|| Checking for direct PDF access through Ovid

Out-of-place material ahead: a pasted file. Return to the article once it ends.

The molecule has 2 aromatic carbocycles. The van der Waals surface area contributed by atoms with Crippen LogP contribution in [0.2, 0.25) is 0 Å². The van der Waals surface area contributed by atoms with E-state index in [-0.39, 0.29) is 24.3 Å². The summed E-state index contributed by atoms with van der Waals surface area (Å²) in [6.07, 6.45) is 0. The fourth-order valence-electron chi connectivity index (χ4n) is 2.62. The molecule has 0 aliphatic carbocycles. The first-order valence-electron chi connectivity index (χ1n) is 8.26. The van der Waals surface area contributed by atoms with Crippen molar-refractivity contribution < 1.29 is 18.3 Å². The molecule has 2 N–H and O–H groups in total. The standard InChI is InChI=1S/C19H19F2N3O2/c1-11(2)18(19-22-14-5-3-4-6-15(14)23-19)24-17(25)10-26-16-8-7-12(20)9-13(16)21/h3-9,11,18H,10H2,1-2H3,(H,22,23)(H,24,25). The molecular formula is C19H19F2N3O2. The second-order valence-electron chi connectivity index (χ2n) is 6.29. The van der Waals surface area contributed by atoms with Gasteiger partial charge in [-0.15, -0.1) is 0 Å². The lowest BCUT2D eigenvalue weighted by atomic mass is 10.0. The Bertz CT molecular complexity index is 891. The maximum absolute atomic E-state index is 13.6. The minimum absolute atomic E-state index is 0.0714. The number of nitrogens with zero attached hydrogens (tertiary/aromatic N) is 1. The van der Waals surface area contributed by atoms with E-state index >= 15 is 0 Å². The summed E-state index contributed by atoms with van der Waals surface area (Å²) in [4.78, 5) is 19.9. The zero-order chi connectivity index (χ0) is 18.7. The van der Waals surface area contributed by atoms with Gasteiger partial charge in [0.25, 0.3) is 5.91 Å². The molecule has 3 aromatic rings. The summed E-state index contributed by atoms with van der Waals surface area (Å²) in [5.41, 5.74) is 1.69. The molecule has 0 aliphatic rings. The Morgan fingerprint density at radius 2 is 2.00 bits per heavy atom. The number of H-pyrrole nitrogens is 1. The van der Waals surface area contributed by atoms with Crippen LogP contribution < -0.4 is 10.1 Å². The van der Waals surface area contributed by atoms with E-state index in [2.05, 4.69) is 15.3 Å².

To compare the frequency and spectrum of p53 gene mutations in adenocarcinomas of the esophagus and cardia and to compare clinical and pathologic features in patients with p53 mutant and nonmutant cancers.The p53 gene is commonly mutated in human cancers, and a p53 mutation is reported to be present in more than 50% of esophageal adenocarcinomas. Although many studies have investigated the frequency of p53 protein overexpression in adenocarcinomas of the esophagus or esophagogastric junction, few studies have assessed the frequency and clinical significance of p53 mutations in these tumors. In particular, the prognostic importance of p53 mutation is uncertain. Adenocarcinomas of the esophagus and cardia share many epidemiologic and pathologic features, but it is controversial whether they represent the same tumor. A comparison of the frequency and spectrum of mutations in adenocarcinomas of the esophagus and cardia would test whether these tumors are also similar at the molecular level.DNA was isolated from microdissected paraffin-embedded tumor tissues of patients who underwent esophagogastrectomy for adenocarcinoma of the esophagus (n = 19), cardia (esophagogastric junction, n = 12), or subcardia (n = 6). Exons 5 to 8 of the p53 gene were analyzed for the presence of mutations using the polymerase chain reaction with single-strand conformation polymorphism and DNA sequencing of bands showing abnormal mobility. The presence of mutation was confirmed by selective hybridization of a mutant-specific oligonucleotide to DNA isolated from the tumor.p53 mutations were identified in 18 of 37 (48.6%) tumors. Patients with p53 mutant tumors were significantly younger and had a significantly poorer prognosis. There was a similar prevalence of p53 mutations in adenocarcinomas of the esophagus (53%) and cardia (58%). In contrast, mutations were relatively uncommon in subcardia adenocarcinomas (one mutant tumor [17%]). The types of mutations found in the esophageal and the cardia cancers were also similar.Adenocarcinomas of the esophagus and cardia have a similar frequency and spectrum of p53 gene mutations, suggesting that these tumors have a common pathogenesis. Patients with mutations are younger, have signs of more advanced disease, and have a poorer prognosis than patients without mutations.